A crane is all about balance, and balance means counterweighting. The crane body itself is a hefty counterweight; without the boom, the 11200 weighs 108 tons (that doubles when the boom is in place). But the crane also holds up to 445,000 pounds of counterweights—giant, 5- to 20-ton steel plates filled with scrap metal and concrete that are stacked on the truck’s back.
These support the boom and direct the force down to the counterweights on the truck body.
This short, stiff extension contains a pulley that changes the direction of the rope. The jib is set at a slight angle. This gives the operator more maneuverability while keeping heavy loads (like a windmill generator) close to the boom’s tip, sending the weight down the boom and into the truck body, counterweights and outriggers.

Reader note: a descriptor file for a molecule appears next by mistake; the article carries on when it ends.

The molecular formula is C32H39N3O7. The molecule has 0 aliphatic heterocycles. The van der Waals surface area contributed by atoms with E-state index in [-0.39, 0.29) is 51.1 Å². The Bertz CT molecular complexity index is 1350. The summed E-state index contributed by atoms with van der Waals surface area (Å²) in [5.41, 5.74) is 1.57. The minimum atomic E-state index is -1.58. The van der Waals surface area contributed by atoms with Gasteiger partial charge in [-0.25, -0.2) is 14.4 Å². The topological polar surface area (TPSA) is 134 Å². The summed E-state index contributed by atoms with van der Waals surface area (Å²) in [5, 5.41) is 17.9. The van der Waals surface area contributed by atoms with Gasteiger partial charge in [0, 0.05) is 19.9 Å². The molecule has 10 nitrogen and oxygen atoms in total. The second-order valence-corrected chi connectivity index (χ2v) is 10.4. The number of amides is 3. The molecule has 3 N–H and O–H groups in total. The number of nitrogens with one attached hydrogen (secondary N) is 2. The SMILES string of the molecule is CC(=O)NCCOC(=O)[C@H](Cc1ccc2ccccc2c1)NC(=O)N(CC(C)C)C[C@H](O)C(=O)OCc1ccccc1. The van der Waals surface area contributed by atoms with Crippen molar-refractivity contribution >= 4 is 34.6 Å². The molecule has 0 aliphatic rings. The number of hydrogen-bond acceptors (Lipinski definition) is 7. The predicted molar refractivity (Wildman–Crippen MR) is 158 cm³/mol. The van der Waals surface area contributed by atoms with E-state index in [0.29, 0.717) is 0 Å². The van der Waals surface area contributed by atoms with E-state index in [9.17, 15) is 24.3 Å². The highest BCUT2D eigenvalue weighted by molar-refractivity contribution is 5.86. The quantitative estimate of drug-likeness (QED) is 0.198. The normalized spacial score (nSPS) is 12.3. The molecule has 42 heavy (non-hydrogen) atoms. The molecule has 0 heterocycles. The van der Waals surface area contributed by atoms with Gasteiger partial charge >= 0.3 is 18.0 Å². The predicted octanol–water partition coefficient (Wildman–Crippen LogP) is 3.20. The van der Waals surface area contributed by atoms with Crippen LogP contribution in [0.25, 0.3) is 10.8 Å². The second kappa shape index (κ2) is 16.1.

Five amazing, clean technologies that will set us free, in this month's energy-focused issue. Also: how to build a better bomb detector, the robotic toys that are raising your children, a human catapult, the world's smallest arcade, and much more.